On Wednesday November 18, 2008 the Right Honourable Governor General of Canada Michaëlle Jean delivered the Government’s Speech from the Throne, and so dawned Canada’s 40th session of Parliament. The speech outlined the Conservative government’s goals for its term in power under the shadow of the current economic storm looming over the world. Though much of the speech focused on Canada’s vulnerability to the economic events happening beyond our borders, this pessimism was balanced with a silver lining of hope and certainty that Canada could weather these challenges and emerge stronger than ever.
Despite the extraordinary economic and social challenges the new government will be facing in this coming parliamentary session, Michaëlle Jean also made particular mention of the Conservative’s commitment to Intellectual Property and Copyright Law reform:
Cultural creativity and innovation are vital not only to a lively Canadian cultural life, but also to Canada’s economic future. Our Government will proceed with legislation to modernize Canada’s copyright laws and ensure stronger protection for intellectual property.
This may come as a surprise to those who believed IP reform in general and Bill C-61 specifically would be dead for a long time to come given the economic downturn. But the opposite may be the case. The speech reveals that the interest in IP and copyright reform is motivated by a vision to make Canada economically viable in the present climate of recession, frozen credit, and stock market crashes – evidence that copyright legislation similar to Bill C-61 may just be luffing; waiting for the ship of new government to sail.
Throughout the Speech from the Throne and Harper’s response to the official opposition, was the message that for Canada to succeed in the current economic environment it needed to remain competitive locally and globally through innovation:
Building a more dynamic economy will require new ideas and new investment. Our Government understands that advances in science and technology are essential to strengthen the competitiveness of Canada’s economy.
In addition to working with local industries to apply Canadian scientific and technological know-how and create innovative business solutions, the Conservatives also promised it would invest in new world-class research facilities such as Waterloo’s Institute for Quantum Computing, an emerging world leader in the areas of computer, engineering, mathematical and physical sciences. As well, innovations in the emerging green industry would be fostered, renewable energy technologies would be supported, and the National Forces air, sea, and surface fleets would be renewed. Harper added that they would implement a wide band Internet network across Canada, and establish a venture capital fund for new products to enter the marketplace.
Yet the vision of Canada as a leader in innovation also strikes a good balance between old industry and new. In building a dynamic economy, Canada’s traditional industries will not be left adrift; they too will be encouraged to innovate and remain competitive:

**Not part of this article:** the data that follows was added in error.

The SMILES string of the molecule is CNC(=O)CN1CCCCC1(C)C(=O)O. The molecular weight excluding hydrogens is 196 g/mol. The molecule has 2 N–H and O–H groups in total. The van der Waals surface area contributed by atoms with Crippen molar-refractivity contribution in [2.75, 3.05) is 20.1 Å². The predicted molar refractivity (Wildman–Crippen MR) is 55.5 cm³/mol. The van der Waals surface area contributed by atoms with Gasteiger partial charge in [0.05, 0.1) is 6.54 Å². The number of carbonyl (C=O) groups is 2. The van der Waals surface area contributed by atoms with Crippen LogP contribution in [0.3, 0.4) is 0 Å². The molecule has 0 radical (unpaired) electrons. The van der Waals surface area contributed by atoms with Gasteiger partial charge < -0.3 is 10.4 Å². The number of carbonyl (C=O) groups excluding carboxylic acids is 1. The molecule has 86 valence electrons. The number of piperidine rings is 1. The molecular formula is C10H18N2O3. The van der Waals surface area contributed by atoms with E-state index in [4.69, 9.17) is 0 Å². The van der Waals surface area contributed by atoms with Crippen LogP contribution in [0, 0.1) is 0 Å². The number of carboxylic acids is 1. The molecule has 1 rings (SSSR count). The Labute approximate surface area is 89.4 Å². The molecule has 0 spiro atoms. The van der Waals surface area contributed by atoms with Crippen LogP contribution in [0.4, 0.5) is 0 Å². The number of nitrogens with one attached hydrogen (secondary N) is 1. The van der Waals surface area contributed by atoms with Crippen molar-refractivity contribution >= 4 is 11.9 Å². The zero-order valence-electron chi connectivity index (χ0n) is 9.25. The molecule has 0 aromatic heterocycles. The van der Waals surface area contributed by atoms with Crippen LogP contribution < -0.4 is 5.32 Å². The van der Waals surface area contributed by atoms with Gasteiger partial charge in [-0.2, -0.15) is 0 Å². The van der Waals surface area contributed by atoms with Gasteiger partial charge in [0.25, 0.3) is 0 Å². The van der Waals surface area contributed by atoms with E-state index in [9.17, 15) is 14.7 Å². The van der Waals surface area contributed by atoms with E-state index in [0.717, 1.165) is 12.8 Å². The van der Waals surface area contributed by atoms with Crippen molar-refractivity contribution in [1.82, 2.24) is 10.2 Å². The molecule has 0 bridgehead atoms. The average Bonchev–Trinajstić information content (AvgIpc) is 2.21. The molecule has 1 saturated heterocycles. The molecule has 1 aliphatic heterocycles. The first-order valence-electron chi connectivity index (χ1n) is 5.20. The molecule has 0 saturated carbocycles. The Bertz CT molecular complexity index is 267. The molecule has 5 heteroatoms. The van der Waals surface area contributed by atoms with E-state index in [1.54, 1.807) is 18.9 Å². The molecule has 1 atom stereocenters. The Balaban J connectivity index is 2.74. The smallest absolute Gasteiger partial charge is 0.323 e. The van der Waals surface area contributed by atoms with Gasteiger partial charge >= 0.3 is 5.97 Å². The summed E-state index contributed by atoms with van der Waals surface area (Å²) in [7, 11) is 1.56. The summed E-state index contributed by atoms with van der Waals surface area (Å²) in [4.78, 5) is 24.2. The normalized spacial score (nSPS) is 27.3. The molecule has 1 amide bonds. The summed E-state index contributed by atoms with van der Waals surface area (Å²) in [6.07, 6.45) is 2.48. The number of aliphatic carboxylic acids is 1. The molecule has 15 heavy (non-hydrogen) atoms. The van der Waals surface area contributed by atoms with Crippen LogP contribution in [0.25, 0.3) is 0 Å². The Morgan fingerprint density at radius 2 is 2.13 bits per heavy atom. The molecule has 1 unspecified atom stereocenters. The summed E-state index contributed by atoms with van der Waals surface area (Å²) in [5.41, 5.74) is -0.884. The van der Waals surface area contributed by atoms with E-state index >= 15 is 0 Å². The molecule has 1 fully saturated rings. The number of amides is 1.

Canada’s traditional industries, such as fisheries, mining and forestry, sustain the economic well-being of many regions and communities. Our Government will continue to assist these industries through measures aimed at marketing Canadian products abroad and helping businesses to innovate.
With such a significant focus by the government on investment and invention, it seems only natural that a corresponding, modernized IP policy would also need to be implemented. This modern IP regime would be the much-needed wind in the sails of private industry that pushes them into innovation’s uncharted waters.
The message was also clear, however, that Canada will not lay at anchor in our own seas to weather this crisis, but will set sail looking for the steady wind of opportunity in the ports of our neighboring countries. IP reform was discussed under the Expanding Investment and Trade section of the speech and within the context of reform to the related areas of competition and investment law. A strong inference can be made that international IP treaties will also play an important role in Canada’s future as a leader in innovation.
To Canada’s IP law critics, this may come as positive news, but those seeking reform should maintain a cautious optimism. Michaëlle Jean said the government would “ensure stronger protection for intellectual property”, but what is precisely meant by this is not clear. Is this intended to mean increased protection in all areas of IP? Careful attention must be paid to how IP laws are reformed. In Professor Vaver’s IPilogue post: Canada’s IP Laws – Amiss and A Mess, he points out that:
Over time, the rights granted to IP holders internationally have expanded bit by bit through legislation and litigation, but less attention has been paid to basic rights of competitors and the general public.
Professor Vaver also highlights that besides the justice of the laws, the clarity and efficiency of legislation also need to be examined. He cites the following examples: a case that took sixteen years to resolve, gaps in law under provincial jurisdiction, outdated federal laws, and an overlap of protection.
On Canada’s first session of the 40th parliament, the Speech from the Throne was delivered under the title of “Protecting Canada’s Future”. As clouds of uncertainty approach, one can glean from the words of our Governor General that to navigate Canada’s future through the eye of the storm, it will require that public and private industry pull together and fly a sail declaring Canada a leader in innovation. For those seeking reform to intellectual property laws, there is also a ray of hope that improved IP laws will figure prominently in the currents of change.